Cleaning the rust from the 109's fuel tank
Bill Maloney

01TankSuspended 02TankSuspended 03TieDownCleats 04TieDownCleats 05Plugs
Tank Suspended Tank Suspended Tie Down Cleats Tie Down Cleats Plugs
05TieDownCleats 06ShakeItUp 07ShakeNShake 08DirtNRust 09DrainingTheTank
Tie Down Cleats Shake It Up Shake N Shake Dirt & Rust Draining The Tank
At Least This Is Running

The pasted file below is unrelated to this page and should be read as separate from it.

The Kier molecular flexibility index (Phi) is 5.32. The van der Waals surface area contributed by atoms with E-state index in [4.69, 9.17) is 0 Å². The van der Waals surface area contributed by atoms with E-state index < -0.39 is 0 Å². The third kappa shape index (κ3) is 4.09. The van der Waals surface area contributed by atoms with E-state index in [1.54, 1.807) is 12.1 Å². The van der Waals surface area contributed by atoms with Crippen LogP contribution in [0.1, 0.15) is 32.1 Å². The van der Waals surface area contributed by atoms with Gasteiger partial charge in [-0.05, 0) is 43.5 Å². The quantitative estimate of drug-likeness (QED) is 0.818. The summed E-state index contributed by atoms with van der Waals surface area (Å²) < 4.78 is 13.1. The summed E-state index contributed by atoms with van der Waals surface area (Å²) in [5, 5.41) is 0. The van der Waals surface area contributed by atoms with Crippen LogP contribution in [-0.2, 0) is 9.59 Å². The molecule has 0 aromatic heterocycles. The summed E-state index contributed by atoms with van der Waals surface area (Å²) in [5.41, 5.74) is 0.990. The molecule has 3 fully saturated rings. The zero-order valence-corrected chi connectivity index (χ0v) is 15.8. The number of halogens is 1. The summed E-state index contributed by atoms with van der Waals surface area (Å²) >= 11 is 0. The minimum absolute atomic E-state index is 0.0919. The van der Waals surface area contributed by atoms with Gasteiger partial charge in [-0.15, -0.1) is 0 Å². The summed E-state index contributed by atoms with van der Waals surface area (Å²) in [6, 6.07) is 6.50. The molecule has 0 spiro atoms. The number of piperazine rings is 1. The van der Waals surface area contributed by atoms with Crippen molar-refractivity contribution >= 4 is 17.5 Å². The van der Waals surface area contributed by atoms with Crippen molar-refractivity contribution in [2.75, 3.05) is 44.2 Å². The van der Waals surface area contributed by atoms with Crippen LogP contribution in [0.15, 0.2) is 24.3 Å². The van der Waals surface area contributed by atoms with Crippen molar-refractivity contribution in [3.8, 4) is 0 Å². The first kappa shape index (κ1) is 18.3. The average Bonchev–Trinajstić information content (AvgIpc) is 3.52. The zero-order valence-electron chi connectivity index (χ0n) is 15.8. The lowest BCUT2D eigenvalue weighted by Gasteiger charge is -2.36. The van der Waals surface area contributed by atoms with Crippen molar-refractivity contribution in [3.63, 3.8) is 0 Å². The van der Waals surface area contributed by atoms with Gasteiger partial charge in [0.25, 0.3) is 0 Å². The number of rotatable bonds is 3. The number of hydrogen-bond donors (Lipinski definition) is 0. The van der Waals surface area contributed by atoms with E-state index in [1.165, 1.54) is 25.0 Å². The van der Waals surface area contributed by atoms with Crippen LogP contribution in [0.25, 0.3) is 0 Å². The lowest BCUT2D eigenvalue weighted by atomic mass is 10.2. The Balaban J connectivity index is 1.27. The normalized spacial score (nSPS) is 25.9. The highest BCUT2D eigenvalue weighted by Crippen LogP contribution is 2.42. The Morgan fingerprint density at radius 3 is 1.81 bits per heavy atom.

After not having driven my Land Rover 109 for several years I finally spent the time needed to get it roadworthy again. After replacing the fuel pump, alternator and water pump I tuned it and had it running rather well. I had figured adding 5 gallons of fresh gas would be enough to dilute the varnish in the bad gas but I was very wrong. After it cooled overnight the varnish in the fuel hardened on the valve stems and when I started it the next day all hell broke loose in the drive train. Valves stuck in their guides, pushrods got bent and lifters got shattered. A valve job later and it was running again... for a few miles at a time. Condensation inside the partially full tank had caused the inner top half to rust badly. And it flaked off and clogged the fuel pickup tube. I drained and strained it several times but the problem still persisted. I finally pulled the tank.After buying plugs for all the openings at a plumbing supply place I began the cleaning process. First was to pressure wash as much of the interior as I could reach. Next I filled it with some gravel and mineral spirits and spun and shook the crap out of it. A LOT of stuff came out, but there was still a lot of crusted rust on the inside. After much research I mixed a 4-1 solution of hot water and muriatic acid and poured it in. Let me tell you, that stuff REALLY eats the rust! I kept one opening open at all times and turned and positioned the tank so that all surfaces got treated and cleaned. When all the rust was gone (and it was) I drained the tank and neutralized the acid solution with baking soda (use a PH tester for swimming pools) and poured the remains down the drain. After flushing the tank with water and some baking soda I allowed it to dry in the sun. Next was to slosh POR-15 Metal Ready (phosphoric acid) inside the tank to etch the surfaces in preparation for the tank sealer. It also neutralized the rust that formed after the acid solution was done - it began to rust lightly as soon as the surfaces were exposed to the air. After cleaning and drying again I poured in the POR-15 tank sealer. It took a lot of rollling the tank to get all the surfaces covered but eventually they were. That stuff dries very hard and does not want to come off areas on the outside where it dripped. After cooking a couple of days in the sun I painted the outside areas that were unpainted with POR-15 black, then a final two coats of Rustoleum black. It should be good for a good many years now.


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